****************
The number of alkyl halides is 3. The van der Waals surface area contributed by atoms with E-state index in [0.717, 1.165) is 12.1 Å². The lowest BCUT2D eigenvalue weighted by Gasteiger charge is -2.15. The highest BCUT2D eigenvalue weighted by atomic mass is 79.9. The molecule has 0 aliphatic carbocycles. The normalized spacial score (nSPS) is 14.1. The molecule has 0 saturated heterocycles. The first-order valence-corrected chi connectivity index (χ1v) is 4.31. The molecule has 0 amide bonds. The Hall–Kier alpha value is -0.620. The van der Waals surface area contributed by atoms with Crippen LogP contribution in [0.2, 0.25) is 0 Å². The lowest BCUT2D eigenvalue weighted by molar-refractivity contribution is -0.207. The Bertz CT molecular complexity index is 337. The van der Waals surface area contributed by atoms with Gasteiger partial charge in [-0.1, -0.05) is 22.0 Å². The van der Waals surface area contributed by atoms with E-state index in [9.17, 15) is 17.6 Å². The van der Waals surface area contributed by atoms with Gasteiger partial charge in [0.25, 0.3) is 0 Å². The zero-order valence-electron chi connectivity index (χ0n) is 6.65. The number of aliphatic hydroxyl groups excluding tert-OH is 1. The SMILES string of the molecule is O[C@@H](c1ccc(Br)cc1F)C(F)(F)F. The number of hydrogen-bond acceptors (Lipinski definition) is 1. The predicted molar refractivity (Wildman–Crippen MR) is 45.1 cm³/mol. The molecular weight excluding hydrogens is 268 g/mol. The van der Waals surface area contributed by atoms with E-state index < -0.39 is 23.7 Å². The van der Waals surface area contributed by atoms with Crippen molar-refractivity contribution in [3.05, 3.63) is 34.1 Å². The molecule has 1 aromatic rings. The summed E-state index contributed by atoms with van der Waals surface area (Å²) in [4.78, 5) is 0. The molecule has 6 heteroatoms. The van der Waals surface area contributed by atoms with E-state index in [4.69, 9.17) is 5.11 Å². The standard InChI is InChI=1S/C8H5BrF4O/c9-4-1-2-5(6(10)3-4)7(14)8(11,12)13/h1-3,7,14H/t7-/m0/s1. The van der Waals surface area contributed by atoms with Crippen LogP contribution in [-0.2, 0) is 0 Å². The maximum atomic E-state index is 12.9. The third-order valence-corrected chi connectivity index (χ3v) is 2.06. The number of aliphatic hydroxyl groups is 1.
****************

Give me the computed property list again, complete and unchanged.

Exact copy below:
The number of alkyl halides is 3. The van der Waals surface area contributed by atoms with E-state index in [0.717, 1.165) is 12.1 Å². The lowest BCUT2D eigenvalue weighted by Gasteiger charge is -2.15. The highest BCUT2D eigenvalue weighted by atomic mass is 79.9. The molecule has 0 aliphatic carbocycles. The normalized spacial score (nSPS) is 14.1. The molecule has 0 saturated heterocycles. The first-order valence-corrected chi connectivity index (χ1v) is 4.31. The molecule has 0 amide bonds. The Hall–Kier alpha value is -0.620. The van der Waals surface area contributed by atoms with Crippen LogP contribution in [0.2, 0.25) is 0 Å². The lowest BCUT2D eigenvalue weighted by molar-refractivity contribution is -0.207. The Bertz CT molecular complexity index is 337. The van der Waals surface area contributed by atoms with Gasteiger partial charge in [-0.1, -0.05) is 22.0 Å². The van der Waals surface area contributed by atoms with E-state index in [9.17, 15) is 17.6 Å². The van der Waals surface area contributed by atoms with Gasteiger partial charge in [0.25, 0.3) is 0 Å². The zero-order valence-electron chi connectivity index (χ0n) is 6.65. The number of aliphatic hydroxyl groups excluding tert-OH is 1. The SMILES string of the molecule is O[C@@H](c1ccc(Br)cc1F)C(F)(F)F. The number of hydrogen-bond acceptors (Lipinski definition) is 1. The predicted molar refractivity (Wildman–Crippen MR) is 45.1 cm³/mol. The molecular weight excluding hydrogens is 268 g/mol. The van der Waals surface area contributed by atoms with E-state index < -0.39 is 23.7 Å². The van der Waals surface area contributed by atoms with Crippen molar-refractivity contribution in [3.05, 3.63) is 34.1 Å². The molecule has 1 aromatic rings. The summed E-state index contributed by atoms with van der Waals surface area (Å²) in [4.78, 5) is 0. The molecule has 6 heteroatoms. The van der Waals surface area contributed by atoms with E-state index in [4.69, 9.17) is 5.11 Å². The standard InChI is InChI=1S/C8H5BrF4O/c9-4-1-2-5(6(10)3-4)7(14)8(11,12)13/h1-3,7,14H/t7-/m0/s1. The van der Waals surface area contributed by atoms with Crippen LogP contribution in [-0.2, 0) is 0 Å². The maximum atomic E-state index is 12.9. The third-order valence-corrected chi connectivity index (χ3v) is 2.06. The number of aliphatic hydroxyl groups is 1.